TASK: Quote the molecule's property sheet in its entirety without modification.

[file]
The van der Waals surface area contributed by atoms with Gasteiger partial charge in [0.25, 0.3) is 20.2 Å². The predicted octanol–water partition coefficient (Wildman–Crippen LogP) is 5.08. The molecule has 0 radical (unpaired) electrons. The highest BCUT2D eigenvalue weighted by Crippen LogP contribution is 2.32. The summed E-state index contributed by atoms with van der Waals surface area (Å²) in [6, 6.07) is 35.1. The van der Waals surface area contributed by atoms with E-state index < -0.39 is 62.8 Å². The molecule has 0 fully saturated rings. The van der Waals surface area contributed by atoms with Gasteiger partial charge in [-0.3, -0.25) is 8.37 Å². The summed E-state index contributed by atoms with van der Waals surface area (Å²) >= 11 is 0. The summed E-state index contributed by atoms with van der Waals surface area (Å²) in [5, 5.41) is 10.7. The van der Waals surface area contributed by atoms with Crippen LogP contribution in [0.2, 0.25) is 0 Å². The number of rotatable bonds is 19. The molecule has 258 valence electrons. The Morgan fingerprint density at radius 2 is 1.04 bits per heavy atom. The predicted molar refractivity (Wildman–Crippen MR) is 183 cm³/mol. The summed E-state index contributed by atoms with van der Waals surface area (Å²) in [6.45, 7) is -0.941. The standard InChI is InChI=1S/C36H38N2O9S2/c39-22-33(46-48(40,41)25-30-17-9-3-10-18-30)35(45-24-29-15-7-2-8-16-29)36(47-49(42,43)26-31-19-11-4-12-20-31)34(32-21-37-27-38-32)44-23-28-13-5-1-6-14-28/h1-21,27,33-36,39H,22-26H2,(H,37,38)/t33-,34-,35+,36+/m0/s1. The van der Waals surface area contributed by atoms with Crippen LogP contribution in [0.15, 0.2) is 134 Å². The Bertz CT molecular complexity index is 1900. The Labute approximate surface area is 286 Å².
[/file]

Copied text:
The van der Waals surface area contributed by atoms with Gasteiger partial charge in [0.25, 0.3) is 20.2 Å². The predicted octanol–water partition coefficient (Wildman–Crippen LogP) is 5.08. The molecule has 0 radical (unpaired) electrons. The highest BCUT2D eigenvalue weighted by Crippen LogP contribution is 2.32. The summed E-state index contributed by atoms with van der Waals surface area (Å²) in [6, 6.07) is 35.1. The van der Waals surface area contributed by atoms with E-state index < -0.39 is 62.8 Å². The molecule has 0 fully saturated rings. The van der Waals surface area contributed by atoms with Gasteiger partial charge in [-0.3, -0.25) is 8.37 Å². The summed E-state index contributed by atoms with van der Waals surface area (Å²) >= 11 is 0. The summed E-state index contributed by atoms with van der Waals surface area (Å²) in [5, 5.41) is 10.7. The van der Waals surface area contributed by atoms with Crippen LogP contribution in [0.2, 0.25) is 0 Å². The number of rotatable bonds is 19. The molecule has 258 valence electrons. The Morgan fingerprint density at radius 2 is 1.04 bits per heavy atom. The predicted molar refractivity (Wildman–Crippen MR) is 183 cm³/mol. The summed E-state index contributed by atoms with van der Waals surface area (Å²) in [6.45, 7) is -0.941. The standard InChI is InChI=1S/C36H38N2O9S2/c39-22-33(46-48(40,41)25-30-17-9-3-10-18-30)35(45-24-29-15-7-2-8-16-29)36(47-49(42,43)26-31-19-11-4-12-20-31)34(32-21-37-27-38-32)44-23-28-13-5-1-6-14-28/h1-21,27,33-36,39H,22-26H2,(H,37,38)/t33-,34-,35+,36+/m0/s1. The van der Waals surface area contributed by atoms with Crippen LogP contribution in [0.15, 0.2) is 134 Å². The Bertz CT molecular complexity index is 1900. The Labute approximate surface area is 286 Å².